Carrying capacity is the largest population size that an ecosystem can sustainably support without degrading the ecosystem. To a certain extent, population numbers are self-regulating because deaths increase when a population exceeds its carrying capacity. Disease, competition, predator-prey interaction, resource use and the number of populations in an ecosystem all affect carrying capacity.
Population ecologists define carrying capacity as the population size in which the population's growth rate is equal to zero. A population at carrying capacity is neither growing nor shrinking. When the numbers of individuals in a population of animals, plants or humans exceed their carrying capacity, deaths outnumber births. As the population drops below carrying capacity, the birth rate grows until births outnumber deaths. When the population is at carrying capacity, the numbers stop fluctuating.
Carrying capacity can also be taken in a broader sense -- to mean all plants and animals that an area of the Earth can support at once. Each organism that lives there will have a different carrying capacity, one that interacts with everything around it. If the climate changes and the resources a particular animal needs for food drop, for example, that change in carrying capacity for one species will affect other populations in the area. Carrying capacity for a species or populations relies on the amount of available resources, population size and the resources each individual in the population consumes.
When a population enters a new ecosystem or is well below carrying capacity for that ecosystem, one of two patterns takes hold as the population adjusts. In the first pattern, populations increase quickly while resources and food are abundant but slow as their numbers approach carrying capacity. Resource scarcity and lower birth rates slow population growth before carrying capacity is reached.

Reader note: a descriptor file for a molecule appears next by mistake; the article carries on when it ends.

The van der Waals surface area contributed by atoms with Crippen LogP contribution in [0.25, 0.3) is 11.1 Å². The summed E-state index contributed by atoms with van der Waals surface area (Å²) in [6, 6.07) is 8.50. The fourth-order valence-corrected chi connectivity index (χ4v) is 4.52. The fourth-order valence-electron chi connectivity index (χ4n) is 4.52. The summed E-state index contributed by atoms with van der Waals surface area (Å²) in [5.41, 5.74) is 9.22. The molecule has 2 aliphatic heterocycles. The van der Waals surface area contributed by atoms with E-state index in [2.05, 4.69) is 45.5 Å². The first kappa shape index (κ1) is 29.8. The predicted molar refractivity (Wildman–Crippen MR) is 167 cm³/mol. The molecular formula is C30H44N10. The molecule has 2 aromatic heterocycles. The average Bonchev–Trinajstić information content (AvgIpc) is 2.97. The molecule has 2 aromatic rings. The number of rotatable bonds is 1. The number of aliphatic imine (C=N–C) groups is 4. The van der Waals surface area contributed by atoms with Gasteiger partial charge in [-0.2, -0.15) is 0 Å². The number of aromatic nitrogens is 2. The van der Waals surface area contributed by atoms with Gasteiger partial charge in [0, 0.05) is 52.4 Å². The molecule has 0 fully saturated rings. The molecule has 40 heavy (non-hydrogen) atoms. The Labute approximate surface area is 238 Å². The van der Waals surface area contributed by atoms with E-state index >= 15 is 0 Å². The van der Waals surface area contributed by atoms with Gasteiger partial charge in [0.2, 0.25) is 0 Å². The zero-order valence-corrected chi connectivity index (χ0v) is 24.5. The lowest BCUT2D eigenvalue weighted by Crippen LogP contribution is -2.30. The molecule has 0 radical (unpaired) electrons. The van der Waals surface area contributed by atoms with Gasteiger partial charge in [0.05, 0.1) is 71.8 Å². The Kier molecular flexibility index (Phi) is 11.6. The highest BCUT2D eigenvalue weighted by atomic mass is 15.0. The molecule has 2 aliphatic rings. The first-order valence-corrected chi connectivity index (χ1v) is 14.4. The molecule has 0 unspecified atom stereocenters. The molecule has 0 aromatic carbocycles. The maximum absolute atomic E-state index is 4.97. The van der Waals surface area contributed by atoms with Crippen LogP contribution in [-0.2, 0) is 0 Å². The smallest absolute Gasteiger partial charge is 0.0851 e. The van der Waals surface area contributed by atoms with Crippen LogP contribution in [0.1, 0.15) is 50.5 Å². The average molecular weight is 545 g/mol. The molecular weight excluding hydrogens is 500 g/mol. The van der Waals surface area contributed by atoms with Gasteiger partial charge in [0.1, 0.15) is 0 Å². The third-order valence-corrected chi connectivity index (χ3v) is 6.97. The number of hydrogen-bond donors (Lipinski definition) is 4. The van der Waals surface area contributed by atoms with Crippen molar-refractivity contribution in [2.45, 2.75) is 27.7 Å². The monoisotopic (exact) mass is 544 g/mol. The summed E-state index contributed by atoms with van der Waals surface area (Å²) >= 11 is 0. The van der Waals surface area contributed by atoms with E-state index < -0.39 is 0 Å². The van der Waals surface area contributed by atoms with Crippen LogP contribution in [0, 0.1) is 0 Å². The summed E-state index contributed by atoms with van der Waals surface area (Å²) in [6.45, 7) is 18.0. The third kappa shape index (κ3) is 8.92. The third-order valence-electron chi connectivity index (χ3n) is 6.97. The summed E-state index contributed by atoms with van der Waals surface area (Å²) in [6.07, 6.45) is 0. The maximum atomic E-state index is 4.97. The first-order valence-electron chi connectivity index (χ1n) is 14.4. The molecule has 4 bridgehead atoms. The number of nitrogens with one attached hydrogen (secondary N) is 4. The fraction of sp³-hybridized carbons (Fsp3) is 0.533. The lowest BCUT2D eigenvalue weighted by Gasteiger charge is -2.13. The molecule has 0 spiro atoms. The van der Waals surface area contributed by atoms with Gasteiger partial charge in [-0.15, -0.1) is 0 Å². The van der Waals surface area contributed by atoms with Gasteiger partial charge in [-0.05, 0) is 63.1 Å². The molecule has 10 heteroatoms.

In the second pattern, a population grows exponentially and overshoots carrying capacity without leveling off. These populations exhaust limiting resources and then crash, with high death rates leading to a drastically reduced population size.
For people, carrying capacity usually refers to the numbers of humans the Earth can sustainably support as an integrated ecosystem. Standard of living comes into play when calculating carrying capacity for humans. The Earth can support a relatively small number of people who consume a Western diet, drive their own cars and live in large single-family homes -- or a larger number of people at the standard of living more common in developing countries. Human reliance on technology complicates the issue, since people have a certain ability to change their environments. The question of whether the human species will level off near carrying capacity or "crash" as a species remains to be seen.
About the Author
Ellie Maclin is freelance writer with more than 10 years of experience. She contributes to online and print publications, specializing in topics such as historical places, archaeology and sustainable living. Maclin holds an M.S. in archaeological resource management from the University of Georgia, as well as a B.A. with honors in anthropology from the University of North Carolina.